Travel

Umbria combines wonderful architecture the Basilica of St Francis at Assisi is a Unesco World Heritage site and lively local festivals, against a green and fertile landscape
Photo: Fototeca ENIT

The region's beech-clad hills and peaks offer a host of outdoor activities, including trekking, mountain-biking, riding and rock climbing
Photo: Fototeca ENIT

This part of Italy is famed for its black and white truffles, wild boar sausages and boutique olive oils
Photo: Fototeca ENIT

Umbria: Italy's verdant heart

12 MAY 2009
While several of Italy's best known regions have already attracted a celebrity following - George Clooney has a villa on Lake Como and Sting owns a vineyard in Tuscany there are several other parts of Italy just waiting to be discovered. Like the country's lush green heart Umbria.

If you're up for an outdoors adventure, lashings of history and reckon yourself a bit of a foodie and a connoisseur of fine wines, this could be one to pencil into your holiday plans for this summer.

Tucked between the Tuscany and Lazio, Umbria combines wonderful architecture the Basilica of St Francis at Assisi is a Unesco World Heritage site and lively local festivals, against a green and fertile landscape.

The region's beech-clad hillsides with cultivated plains, offer a host of outdoor activities, including trekking, mountain-biking, riding and rock climbing. Other sporty options include rafting, canoeing, fishing, and kayaking up the River Tiber, while Lake Trasimeno, Italy's biggest, caters to windsurfers and kite-boarders.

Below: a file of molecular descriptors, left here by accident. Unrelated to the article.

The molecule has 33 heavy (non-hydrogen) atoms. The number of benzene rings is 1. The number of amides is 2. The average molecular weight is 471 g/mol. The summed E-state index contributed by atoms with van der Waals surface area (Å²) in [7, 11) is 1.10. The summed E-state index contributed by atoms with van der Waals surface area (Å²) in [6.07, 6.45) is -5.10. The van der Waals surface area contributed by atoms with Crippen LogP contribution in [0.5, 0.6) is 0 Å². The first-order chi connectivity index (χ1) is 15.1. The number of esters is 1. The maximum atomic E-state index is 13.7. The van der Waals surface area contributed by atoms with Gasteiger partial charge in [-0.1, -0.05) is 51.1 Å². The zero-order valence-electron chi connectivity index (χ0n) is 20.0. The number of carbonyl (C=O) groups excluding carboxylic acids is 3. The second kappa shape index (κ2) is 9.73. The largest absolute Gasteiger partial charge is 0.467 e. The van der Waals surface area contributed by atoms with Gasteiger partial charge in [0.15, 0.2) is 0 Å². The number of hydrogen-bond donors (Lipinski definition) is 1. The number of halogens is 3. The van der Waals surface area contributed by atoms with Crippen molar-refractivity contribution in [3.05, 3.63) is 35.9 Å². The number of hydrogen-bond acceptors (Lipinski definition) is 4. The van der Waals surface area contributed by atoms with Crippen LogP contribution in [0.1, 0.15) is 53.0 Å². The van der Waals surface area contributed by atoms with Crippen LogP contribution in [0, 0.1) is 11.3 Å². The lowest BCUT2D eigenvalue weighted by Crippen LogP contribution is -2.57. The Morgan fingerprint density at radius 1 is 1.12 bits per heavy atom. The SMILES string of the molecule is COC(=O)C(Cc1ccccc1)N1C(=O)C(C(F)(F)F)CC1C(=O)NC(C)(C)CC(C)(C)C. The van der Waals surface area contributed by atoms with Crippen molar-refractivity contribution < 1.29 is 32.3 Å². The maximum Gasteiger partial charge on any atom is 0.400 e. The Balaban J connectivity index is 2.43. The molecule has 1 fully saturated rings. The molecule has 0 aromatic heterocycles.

Mention to any Italian that you're thinking about holidaying in Umbria, however, and the first thing they'll mention will probably be its food. The area is famed for its black and white truffles, wild boar sausages and boutique olive oils.

Another local speciality worth trying are Baci or 'kisses', which are made in the regional capital of Perugia and are famous throughout Italy. Also in Perugina is the Museum of Chocolate, which hosts a festival each October which draws serious chocoholics from all over Europe.

Wine lovers will already be familiar with the vintages of Orvieto, but a trip to Umbria also offers the opportunity to catch up on the region's reds which are gaining in reputation. Try the noteworthy Sagrantino di Montefalco and Sagrantino Rosso, along with the highly praised Torgiano Rosso 'riserva', which is famed for its brilliant colour and dry taste.

A cosmopolitan city, Perugia is packed with historic sights including fabulous Roman mosaics, baroque churches and Etruscan porticoes. If you have time, spend a morning browsing the work of local artist Perugino at the National Gallery of Umbria, visit the Piazza IV Novembre, home to the Great Fountain, and stroll through the meandering cobbled streets of the old part of town.

There are plenty of opportunities to exercise your flexible friend, too, along the smart shopping street of the Corso Vannucci, which is lined with big name labels such as MaxMara, Marina Rinaldi, Elena Miro and Gianfranco Ferre.

Outside the city discover the picturesque town of Assisi, clinging to the slopes of Monte Subasio, Trevi which every November plays host to a festival focused on art, olive oil and music and the hill-top community of Orvieto, perched atop of a giant rock outcrop and dating back to Etruscan times.


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